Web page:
The highly anticipated game from Bethesda, Fallout 4, was slated to be released in November 2015. Gaming sites and online advertisers were hard at work getting the word out. While I was excited for the release of Fallout 4, it wasn’t the Fallout 4 hype that really caught my attention, it was this special edition Fallout anthology pack released around the same time that did.
It wasn’t even the games contained within. What I was really excited about was the packaging design. The games were boxed in a mini nuke case. How appropriately awesome is that? Needless to say – I needed one.
I couldn’t justify buying it just for the package, so I decided to make my own instead! What better way to wait for the release of Fallout 4 than to design my own mini nuke!
Modeling the mini nuke
I had a very specific shape, feel and size I wanted for the mini-nuke, and none of the official versions felt totally ‘right’ to me. I knew I wanted something mostly based on the Fallout 4 Nuke, but it had to include some of the essence of the anthology nuke that inspired me in the first place.
There were little details that bugged me about each nuke. I felt the anthology nuke had fins that were disproportionately short, the Fallout 4 nuke had too many screws, lights and segments, and the Fallout 3 nuke looked like they were stretched spheres. I was looking to make something that was carefully balanced and proportioned, and less concerned about matching any particular one.
I drew and re-drew the curves for the shell many times before I settled on a curve I liked. Then I drew the interior profile to make it hollow. This curve is then revolved around the central axis to create a 3D surface.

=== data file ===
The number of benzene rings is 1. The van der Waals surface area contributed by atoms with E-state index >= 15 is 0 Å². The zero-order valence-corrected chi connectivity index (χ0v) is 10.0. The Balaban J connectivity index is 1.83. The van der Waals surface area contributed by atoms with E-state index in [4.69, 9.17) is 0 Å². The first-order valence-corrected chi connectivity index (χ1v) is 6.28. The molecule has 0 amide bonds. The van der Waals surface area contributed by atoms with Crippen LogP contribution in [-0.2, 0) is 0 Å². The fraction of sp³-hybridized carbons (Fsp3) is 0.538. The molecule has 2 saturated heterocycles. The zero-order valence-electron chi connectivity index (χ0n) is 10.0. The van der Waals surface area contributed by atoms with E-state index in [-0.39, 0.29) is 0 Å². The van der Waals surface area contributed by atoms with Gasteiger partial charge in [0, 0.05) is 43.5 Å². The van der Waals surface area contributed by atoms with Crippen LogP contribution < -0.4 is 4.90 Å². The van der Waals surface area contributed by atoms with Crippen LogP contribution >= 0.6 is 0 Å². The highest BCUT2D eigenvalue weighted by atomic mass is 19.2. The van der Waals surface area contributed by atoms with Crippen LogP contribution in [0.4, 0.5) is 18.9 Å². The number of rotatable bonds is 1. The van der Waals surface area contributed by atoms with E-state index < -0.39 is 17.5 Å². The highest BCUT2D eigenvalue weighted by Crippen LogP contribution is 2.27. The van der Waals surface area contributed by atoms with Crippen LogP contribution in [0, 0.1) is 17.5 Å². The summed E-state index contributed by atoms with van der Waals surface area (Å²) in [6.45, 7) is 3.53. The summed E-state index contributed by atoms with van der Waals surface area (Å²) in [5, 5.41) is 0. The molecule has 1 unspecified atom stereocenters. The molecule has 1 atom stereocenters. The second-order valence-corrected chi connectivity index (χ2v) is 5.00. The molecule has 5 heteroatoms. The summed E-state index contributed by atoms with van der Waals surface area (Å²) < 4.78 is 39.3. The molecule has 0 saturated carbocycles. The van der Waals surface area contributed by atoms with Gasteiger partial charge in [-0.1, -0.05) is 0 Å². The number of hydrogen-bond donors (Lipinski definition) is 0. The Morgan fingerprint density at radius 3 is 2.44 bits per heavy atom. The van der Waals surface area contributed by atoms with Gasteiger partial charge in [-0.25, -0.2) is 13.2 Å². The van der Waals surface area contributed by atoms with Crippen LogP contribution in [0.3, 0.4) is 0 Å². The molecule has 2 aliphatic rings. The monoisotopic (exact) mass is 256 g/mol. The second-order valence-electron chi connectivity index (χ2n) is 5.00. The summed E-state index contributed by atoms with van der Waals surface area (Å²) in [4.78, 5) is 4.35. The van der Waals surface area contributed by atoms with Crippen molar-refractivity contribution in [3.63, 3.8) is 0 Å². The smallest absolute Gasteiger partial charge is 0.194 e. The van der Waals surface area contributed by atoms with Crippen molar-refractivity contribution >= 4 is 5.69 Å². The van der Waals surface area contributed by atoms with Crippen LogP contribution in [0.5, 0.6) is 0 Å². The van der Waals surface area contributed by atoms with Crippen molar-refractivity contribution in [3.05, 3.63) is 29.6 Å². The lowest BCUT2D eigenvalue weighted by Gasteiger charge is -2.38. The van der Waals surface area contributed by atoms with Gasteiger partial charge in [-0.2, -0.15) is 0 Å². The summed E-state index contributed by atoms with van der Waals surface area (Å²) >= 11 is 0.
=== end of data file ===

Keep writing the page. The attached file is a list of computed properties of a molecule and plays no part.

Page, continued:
(Pro tip: you can use the nuke as a planter since it’s hollow and the bottom has a hole for drainage. Neat!)
I drew each piece separately attempting to make it as smooth and round as possible, but resisting the urge to use an actual sphere or oval for reference.
The fins, screws and details were traditionally modelled with mesh modelling techniques.
Once the exterior was roughed out it was time to design for the proper printing direction and how it will come together. Despite its simple looking egg shape, there is a lot of attention that needs to be paid to where the parts meet, and how the parts are to be printed. The body is broken up at the natural seams, and the connections and lips designed so that the nuke could be friction fit. Adding small chamfers on the connecting edges will help in the assembly process later.
Mini nuke part connection design
At this point you might think, why on earth would you not have started with a sphere and stretched it out to the resulting shape? It would have been so much easier! That's because your shell would end up looking like an egg. The profile of your object would look ‘just’ a little too perfect – enough to make you question if a manufactured item would look like that. Drawing each part of the profile individually gives it a subtle, organic proportion to it rather than a mathematically perfect one.
Drawing each part of the profile individually gives it a subtle, organic proportion to it rather than a mathematically perfect one.
Once I was happy with the shapes, I printed them out on my Ultimaker 2’s. The advantage of having multiple segments is that you also get to customize your resolution. The more parallel the angle of the surface is to the ground plane, the more ‘stepping’you will see. You can combat this by printing at lower layer heights (higher resolution). So as the angle gets steeper, you decrease your layer height so that the quality remains somewhat consistent throughout – with an added bonus of saving you print time, and increasing overall quality.
Different layer heights per segment
The more parallel the angle of the surface is to the ground plane, the more ‘stepping’ you will see. You can combat this by printing at lower layer heights.
Printed in Ultimaker Silver Metallic PLA. 35 - 45mm/s, 210 C, 0% infill, 0.4mm nozzle on Ultimaker 2 Go and Extended